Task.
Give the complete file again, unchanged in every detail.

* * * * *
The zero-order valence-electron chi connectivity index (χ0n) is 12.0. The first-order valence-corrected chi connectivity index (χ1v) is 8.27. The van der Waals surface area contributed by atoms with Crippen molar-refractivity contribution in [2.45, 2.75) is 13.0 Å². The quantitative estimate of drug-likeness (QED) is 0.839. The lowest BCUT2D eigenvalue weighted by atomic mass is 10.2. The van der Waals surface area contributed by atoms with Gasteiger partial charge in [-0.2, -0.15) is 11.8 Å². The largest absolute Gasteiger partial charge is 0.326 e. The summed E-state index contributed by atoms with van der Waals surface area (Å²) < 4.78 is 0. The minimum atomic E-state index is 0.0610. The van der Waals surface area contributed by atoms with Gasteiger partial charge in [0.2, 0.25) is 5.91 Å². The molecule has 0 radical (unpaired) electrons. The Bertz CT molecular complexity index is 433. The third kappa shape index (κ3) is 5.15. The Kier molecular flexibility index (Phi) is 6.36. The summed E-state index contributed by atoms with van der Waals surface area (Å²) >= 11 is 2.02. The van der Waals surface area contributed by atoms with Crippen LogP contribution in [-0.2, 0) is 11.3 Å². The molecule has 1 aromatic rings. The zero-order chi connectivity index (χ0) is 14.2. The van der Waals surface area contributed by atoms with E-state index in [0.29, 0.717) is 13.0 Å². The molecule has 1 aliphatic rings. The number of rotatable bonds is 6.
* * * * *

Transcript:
The zero-order valence-electron chi connectivity index (χ0n) is 12.0. The first-order valence-corrected chi connectivity index (χ1v) is 8.27. The van der Waals surface area contributed by atoms with Crippen molar-refractivity contribution in [2.45, 2.75) is 13.0 Å². The quantitative estimate of drug-likeness (QED) is 0.839. The lowest BCUT2D eigenvalue weighted by atomic mass is 10.2. The van der Waals surface area contributed by atoms with Gasteiger partial charge in [-0.2, -0.15) is 11.8 Å². The largest absolute Gasteiger partial charge is 0.326 e. The summed E-state index contributed by atoms with van der Waals surface area (Å²) < 4.78 is 0. The minimum atomic E-state index is 0.0610. The van der Waals surface area contributed by atoms with Gasteiger partial charge in [0.2, 0.25) is 5.91 Å². The molecule has 0 radical (unpaired) electrons. The Bertz CT molecular complexity index is 433. The third kappa shape index (κ3) is 5.15. The Kier molecular flexibility index (Phi) is 6.36. The summed E-state index contributed by atoms with van der Waals surface area (Å²) >= 11 is 2.02. The van der Waals surface area contributed by atoms with Crippen LogP contribution in [-0.2, 0) is 11.3 Å². The molecule has 1 aromatic rings. The zero-order chi connectivity index (χ0) is 14.2. The van der Waals surface area contributed by atoms with E-state index in [0.29, 0.717) is 13.0 Å². The molecule has 1 aliphatic rings. The number of rotatable bonds is 6.